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Cisco's Alan McGinty talks to Workingmums.co.uk about its Connected Workplace programme.
Almost half of Cisco’s employees now work in different locations from their managers and new video-based technology is crucial to successful collaboration as the company rolls out a more agile working structure globally.
The company has been extending its Connected Workplace programme globally since 2009 – all new satellite offices function with CW. Indeed any new office spaces which are designed in the traditional office style with a desk allocated to each worker will not win financial approval.
The Cisco Connected Workplace features an open, flexible layout and functional furniture and relies on Cisco products and technologies including IP telephony, Cisco IP Phone Extension Mobility, Cisco IP Communicator, and wireless LAN mobility.
The move away from the traditional office structure and to more remote working gives the company many advantages. For one, it can take on more staff as it does not have to increase office estate. The problem with many companies is that the traditional footprint only supports a certain number of employees, says Alan McGinty, the company’s Senior Director, Global Workplace Solutions Group.
There is a multi-year plan to convert traditional offices to a more flexible format which allows for spontaneous open collaboration spaces, creativity zones, video privacy rooms and quiet rooms. The San Jose California head office, for instance, is seven million square feet in size so conversion is quite an undertaking.
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Alan says other benefits include cost savings – the new outlay costs less per square footage. It is also very sustainable and greener and the company can hire the best talent wherever they are located.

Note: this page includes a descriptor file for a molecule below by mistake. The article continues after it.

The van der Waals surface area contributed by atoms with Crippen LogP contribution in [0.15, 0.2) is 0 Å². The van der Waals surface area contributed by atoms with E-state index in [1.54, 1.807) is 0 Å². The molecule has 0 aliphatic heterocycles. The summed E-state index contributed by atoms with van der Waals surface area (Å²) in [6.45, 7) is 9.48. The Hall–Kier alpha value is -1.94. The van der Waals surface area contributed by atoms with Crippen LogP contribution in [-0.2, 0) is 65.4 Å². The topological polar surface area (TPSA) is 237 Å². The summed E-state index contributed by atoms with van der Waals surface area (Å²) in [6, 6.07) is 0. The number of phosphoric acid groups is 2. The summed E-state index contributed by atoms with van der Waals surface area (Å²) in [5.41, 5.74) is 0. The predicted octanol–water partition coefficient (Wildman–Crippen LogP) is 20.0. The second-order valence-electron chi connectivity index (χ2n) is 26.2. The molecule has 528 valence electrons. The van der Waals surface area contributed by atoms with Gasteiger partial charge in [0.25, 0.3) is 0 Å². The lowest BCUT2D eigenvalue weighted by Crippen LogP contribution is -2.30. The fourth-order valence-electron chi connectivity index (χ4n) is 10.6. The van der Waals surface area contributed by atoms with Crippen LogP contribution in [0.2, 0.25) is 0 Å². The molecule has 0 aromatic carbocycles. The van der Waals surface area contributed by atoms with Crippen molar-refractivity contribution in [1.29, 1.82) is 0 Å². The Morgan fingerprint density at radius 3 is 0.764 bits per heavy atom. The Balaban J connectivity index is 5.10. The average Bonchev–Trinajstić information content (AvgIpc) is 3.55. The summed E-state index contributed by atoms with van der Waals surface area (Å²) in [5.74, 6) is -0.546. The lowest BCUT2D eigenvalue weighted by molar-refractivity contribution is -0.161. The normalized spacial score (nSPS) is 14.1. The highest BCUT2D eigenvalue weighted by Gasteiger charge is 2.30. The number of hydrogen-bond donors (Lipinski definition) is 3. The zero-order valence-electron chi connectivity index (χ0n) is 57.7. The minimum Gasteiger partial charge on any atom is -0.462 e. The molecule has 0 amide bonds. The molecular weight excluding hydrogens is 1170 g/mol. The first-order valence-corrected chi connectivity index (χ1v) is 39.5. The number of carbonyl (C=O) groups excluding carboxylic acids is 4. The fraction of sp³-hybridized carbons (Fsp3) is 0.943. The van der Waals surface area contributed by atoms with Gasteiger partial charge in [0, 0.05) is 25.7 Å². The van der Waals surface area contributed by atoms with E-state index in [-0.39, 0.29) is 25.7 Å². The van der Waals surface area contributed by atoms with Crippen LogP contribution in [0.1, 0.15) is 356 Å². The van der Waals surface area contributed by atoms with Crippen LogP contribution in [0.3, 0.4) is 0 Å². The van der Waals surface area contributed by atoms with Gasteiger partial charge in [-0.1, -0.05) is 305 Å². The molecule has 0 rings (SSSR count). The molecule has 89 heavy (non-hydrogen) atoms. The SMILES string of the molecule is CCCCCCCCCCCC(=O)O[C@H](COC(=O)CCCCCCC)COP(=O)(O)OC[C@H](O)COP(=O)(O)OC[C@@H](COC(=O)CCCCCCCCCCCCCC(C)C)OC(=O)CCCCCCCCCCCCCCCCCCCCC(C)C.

He adds that there is always resistance to change from workers and management and with four generations in the workplace there are still those who prefer to work more traditionally. In a couple of years the so-called digital natives will be coming online, however, and Cisco has to plan for the future. He says: "We have to meet the needs of a changing and evolving workforce, but it's also important to manage different generational needs. Some people prefer to work 8am-5pm in the same spot while others of our workers are completely mobile. They might work from different offices or from home. Some are campus mobile and hope buildings for meetings with different people; others are building mobile and float up and down between different floors.”
Cisco has a change management platform which is crucial to the success of its CW programme. Managers are offered training in more collaborative styles of working and how to manage in a new working environment. Communication of the benefits and challenges of the new way of working also needs to be clearly communicated. “It’s critical to gain buy in,” says Alan. That means that at the start of each roll-out of the programme representatives from employee groups attend a meeting where they talk about the different working needs of their team. The new workplace environment is designed around those needs. "It's not one size fits all,” says Alan.
The default position is that employees are no longer assigned a work station, but a “self-governing neighbourhood model” means that there is teams can decide for themselves how to use the space they have.
Alan says the impact on productivity is hard to measure, but surveys show people self report higher levels of productivity under the new system and higher engagement plus better work life balance.
Many employees bring their own devices, such as iphones, to work and use them for work purposes. Alan says: “Our job is to stay ahead of the curve and follow the way people are working naturally.”
Technology is crucial to the success of this new way of working and this is evolving fast. Alan predicts: “The workplace of the future will be more digital, more video driven and devices will be smaller. The global real estate footprint will continue to contract. People will be more mobile as long as it is effective for the company.”
Video is a particular focus at the moment. “Video helps to build and maintain relationships when people are working remotely,” says Alan. Cisco’s Webex system allows up to 20 people to be videoed into a meeting on a wall and to share documents. “It makes a huge difference to be able to see people,” he says.
Cisco’s virtual office uses a high bandwidth router and video IP phone which connects directly to the Cisco network in the office. Alan says it offers a high quality connection from remote computer or phone and means people can connect wherever they are in the world.
“Over 40% of our employees collaborate daily with people in other areas of the world. Our teams are very global as a result,” says Alan.